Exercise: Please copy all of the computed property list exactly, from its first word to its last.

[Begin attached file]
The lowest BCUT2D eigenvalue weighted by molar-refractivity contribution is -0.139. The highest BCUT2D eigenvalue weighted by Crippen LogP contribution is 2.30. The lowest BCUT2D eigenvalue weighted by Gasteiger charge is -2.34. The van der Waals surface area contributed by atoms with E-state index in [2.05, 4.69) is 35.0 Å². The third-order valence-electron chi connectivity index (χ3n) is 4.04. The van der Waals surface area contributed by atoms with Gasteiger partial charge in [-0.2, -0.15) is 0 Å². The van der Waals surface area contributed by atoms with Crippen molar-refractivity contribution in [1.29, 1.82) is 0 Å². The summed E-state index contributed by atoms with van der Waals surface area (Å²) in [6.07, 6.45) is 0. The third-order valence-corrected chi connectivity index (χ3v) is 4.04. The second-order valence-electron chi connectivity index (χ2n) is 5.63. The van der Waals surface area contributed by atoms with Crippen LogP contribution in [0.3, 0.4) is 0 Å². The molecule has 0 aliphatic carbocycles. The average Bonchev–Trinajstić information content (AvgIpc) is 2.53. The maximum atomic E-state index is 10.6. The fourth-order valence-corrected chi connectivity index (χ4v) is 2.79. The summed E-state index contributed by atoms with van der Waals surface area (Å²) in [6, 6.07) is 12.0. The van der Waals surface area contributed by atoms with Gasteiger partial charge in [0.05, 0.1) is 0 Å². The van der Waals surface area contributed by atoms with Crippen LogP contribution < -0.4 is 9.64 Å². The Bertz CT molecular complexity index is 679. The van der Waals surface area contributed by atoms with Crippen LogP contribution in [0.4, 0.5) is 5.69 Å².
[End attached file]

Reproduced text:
The lowest BCUT2D eigenvalue weighted by molar-refractivity contribution is -0.139. The highest BCUT2D eigenvalue weighted by Crippen LogP contribution is 2.30. The lowest BCUT2D eigenvalue weighted by Gasteiger charge is -2.34. The van der Waals surface area contributed by atoms with E-state index in [2.05, 4.69) is 35.0 Å². The third-order valence-electron chi connectivity index (χ3n) is 4.04. The van der Waals surface area contributed by atoms with Gasteiger partial charge in [-0.2, -0.15) is 0 Å². The van der Waals surface area contributed by atoms with Crippen molar-refractivity contribution in [1.29, 1.82) is 0 Å². The summed E-state index contributed by atoms with van der Waals surface area (Å²) in [6.07, 6.45) is 0. The third-order valence-corrected chi connectivity index (χ3v) is 4.04. The second-order valence-electron chi connectivity index (χ2n) is 5.63. The van der Waals surface area contributed by atoms with Crippen LogP contribution in [0.3, 0.4) is 0 Å². The molecule has 0 aliphatic carbocycles. The average Bonchev–Trinajstić information content (AvgIpc) is 2.53. The maximum atomic E-state index is 10.6. The fourth-order valence-corrected chi connectivity index (χ4v) is 2.79. The summed E-state index contributed by atoms with van der Waals surface area (Å²) in [6, 6.07) is 12.0. The van der Waals surface area contributed by atoms with Gasteiger partial charge in [0.05, 0.1) is 0 Å². The van der Waals surface area contributed by atoms with Crippen LogP contribution < -0.4 is 9.64 Å². The Bertz CT molecular complexity index is 679. The van der Waals surface area contributed by atoms with Crippen LogP contribution in [0.4, 0.5) is 5.69 Å².